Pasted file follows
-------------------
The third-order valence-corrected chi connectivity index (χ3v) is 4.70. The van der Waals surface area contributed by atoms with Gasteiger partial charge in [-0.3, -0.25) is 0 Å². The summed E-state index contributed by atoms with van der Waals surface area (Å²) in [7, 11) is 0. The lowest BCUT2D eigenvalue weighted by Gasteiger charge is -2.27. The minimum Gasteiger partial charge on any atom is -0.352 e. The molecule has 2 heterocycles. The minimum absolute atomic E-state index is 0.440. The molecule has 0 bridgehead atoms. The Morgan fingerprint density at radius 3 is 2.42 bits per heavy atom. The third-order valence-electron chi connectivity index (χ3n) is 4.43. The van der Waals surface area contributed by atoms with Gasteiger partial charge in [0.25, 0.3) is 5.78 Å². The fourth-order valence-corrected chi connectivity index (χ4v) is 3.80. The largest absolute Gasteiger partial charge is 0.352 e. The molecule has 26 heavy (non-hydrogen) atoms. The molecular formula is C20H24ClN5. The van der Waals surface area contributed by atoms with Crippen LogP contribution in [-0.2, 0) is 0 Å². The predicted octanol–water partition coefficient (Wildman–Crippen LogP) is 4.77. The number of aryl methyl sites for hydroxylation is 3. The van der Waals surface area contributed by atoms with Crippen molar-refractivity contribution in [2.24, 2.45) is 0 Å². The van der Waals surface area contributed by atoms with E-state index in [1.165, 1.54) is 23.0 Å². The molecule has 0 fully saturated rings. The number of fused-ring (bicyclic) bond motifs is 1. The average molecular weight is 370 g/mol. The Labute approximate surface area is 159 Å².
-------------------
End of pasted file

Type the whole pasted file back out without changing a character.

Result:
The third-order valence-corrected chi connectivity index (χ3v) is 4.70. The van der Waals surface area contributed by atoms with Gasteiger partial charge in [-0.3, -0.25) is 0 Å². The summed E-state index contributed by atoms with van der Waals surface area (Å²) in [7, 11) is 0. The lowest BCUT2D eigenvalue weighted by Gasteiger charge is -2.27. The minimum Gasteiger partial charge on any atom is -0.352 e. The molecule has 2 heterocycles. The minimum absolute atomic E-state index is 0.440. The molecule has 0 bridgehead atoms. The Morgan fingerprint density at radius 3 is 2.42 bits per heavy atom. The third-order valence-electron chi connectivity index (χ3n) is 4.43. The van der Waals surface area contributed by atoms with Gasteiger partial charge in [0.25, 0.3) is 5.78 Å². The fourth-order valence-corrected chi connectivity index (χ4v) is 3.80. The largest absolute Gasteiger partial charge is 0.352 e. The molecule has 26 heavy (non-hydrogen) atoms. The molecular formula is C20H24ClN5. The van der Waals surface area contributed by atoms with Crippen LogP contribution in [-0.2, 0) is 0 Å². The predicted octanol–water partition coefficient (Wildman–Crippen LogP) is 4.77. The number of aryl methyl sites for hydroxylation is 3. The van der Waals surface area contributed by atoms with Crippen molar-refractivity contribution in [2.24, 2.45) is 0 Å². The van der Waals surface area contributed by atoms with E-state index in [1.165, 1.54) is 23.0 Å². The molecule has 0 fully saturated rings. The number of fused-ring (bicyclic) bond motifs is 1. The average molecular weight is 370 g/mol. The Labute approximate surface area is 159 Å².